Throughout the NUL's history, a major goal has been to broaden economic opportunities and throughout the 20s and 30s, the NUL concentrated on breaking barriers to black employment. Persuasion was buttressed by boycotts against firms that refused to employ blacks, pressures on schools to expand vocational opportunities for young people, constant prodding of Washington officials to include blacks in New Deal recovery programs, and a drive to get blacks into previously segregated unions, spearheaded by an imaginative campaign that set up almost 100 "worker's councils" to unionize black workers.
  
On the eve of America's involvement in World War Two, the League underwent a change of leadership when Lester B. Granger took over as its chief executive in 1941.
  
In the same year, William H. Baldwin, the son of Mrs. Ruth Standish Baldwin, one of the founders of the League, became board chairman and president of the NUL. His term expired in 1945 and he was followed as president by Lloyd K. Garrison (1945-52), descendant of the abolitionist William Lloyd Garrison; Robert W. Dowling (1952-1956), an investment broker and philanthropist; and Theodore W. Kheel (1956-60) a lawyer and labor mediator.
  
Jobs remained a major concern during World War Two, when the NUL strove to get blacks into defense plants, joining with A. Philip Randolph's March on Washington Movement to fight discrimination in defense work and in the armed services. Through its Industrial Relations Laboratory, the NUL was instrumental in cracking the color bar in a number of defense plants opening up job opportunities for blacks. The war years also provided impetus to the NUL's Vocational Opportunity Campaigns which were geared to the preparation of young people for meaningful employment.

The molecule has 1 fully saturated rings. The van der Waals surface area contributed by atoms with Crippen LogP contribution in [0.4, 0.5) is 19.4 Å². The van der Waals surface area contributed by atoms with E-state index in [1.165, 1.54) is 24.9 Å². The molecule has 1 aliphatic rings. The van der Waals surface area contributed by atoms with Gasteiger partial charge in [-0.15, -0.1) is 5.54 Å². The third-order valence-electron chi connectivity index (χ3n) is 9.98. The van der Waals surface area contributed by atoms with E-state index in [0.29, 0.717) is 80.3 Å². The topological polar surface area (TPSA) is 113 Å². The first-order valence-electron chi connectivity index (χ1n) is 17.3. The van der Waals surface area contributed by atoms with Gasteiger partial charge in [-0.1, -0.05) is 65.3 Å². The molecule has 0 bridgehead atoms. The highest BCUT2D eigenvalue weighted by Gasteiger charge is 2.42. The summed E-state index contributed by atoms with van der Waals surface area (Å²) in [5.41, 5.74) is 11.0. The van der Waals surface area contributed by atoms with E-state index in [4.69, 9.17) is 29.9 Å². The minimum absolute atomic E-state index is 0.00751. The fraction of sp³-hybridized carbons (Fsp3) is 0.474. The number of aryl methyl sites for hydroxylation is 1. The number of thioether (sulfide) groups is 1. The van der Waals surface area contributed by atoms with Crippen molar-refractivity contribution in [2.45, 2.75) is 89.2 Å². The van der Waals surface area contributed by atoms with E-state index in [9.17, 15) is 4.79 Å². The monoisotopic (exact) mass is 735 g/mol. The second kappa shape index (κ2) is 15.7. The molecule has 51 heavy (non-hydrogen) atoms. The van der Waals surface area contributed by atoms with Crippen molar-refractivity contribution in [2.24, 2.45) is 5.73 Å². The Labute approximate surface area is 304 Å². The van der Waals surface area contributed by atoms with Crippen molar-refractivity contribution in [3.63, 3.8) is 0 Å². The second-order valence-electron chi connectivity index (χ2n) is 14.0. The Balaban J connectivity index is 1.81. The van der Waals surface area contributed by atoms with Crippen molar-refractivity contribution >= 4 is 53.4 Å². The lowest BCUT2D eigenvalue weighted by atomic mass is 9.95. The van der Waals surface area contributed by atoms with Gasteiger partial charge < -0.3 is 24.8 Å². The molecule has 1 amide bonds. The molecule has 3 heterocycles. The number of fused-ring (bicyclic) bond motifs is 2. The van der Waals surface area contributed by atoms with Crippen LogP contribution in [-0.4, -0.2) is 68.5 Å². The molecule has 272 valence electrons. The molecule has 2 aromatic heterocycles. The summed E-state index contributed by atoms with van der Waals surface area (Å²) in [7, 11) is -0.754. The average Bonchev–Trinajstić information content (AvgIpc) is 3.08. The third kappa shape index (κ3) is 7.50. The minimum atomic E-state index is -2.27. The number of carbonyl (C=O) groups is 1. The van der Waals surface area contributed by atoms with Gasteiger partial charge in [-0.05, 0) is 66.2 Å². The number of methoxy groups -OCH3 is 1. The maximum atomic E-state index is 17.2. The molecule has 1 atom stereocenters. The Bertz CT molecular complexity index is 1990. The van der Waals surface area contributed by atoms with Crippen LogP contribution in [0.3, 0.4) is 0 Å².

During 1945 Mr. Granger served as Special Advisor to the Secretary of the Navy, and made a number of inspection visits to naval bases in this country and abroad to assist the Secretary in removing inequalities and barriers facing black enlisted personnel in naval service.
  
In line with his recommendations to the Secretary of the Navy, the Navy completely revised its racial policies, opening all branches of service to blacks and eliminating racial segregation in training and assignment. The other branches of the US armed forces soon followed the example of the Navy. For this service Mr. Granger was awarded first the Navy's Distinguished Civilian Service Medal and, later, the President's Medal for Merit, the highest civilian honor at the President's disposal
  
After the war, the League helped shape the post-war scene by expanding the role of black workers based on their successful experience in war industries. One of its most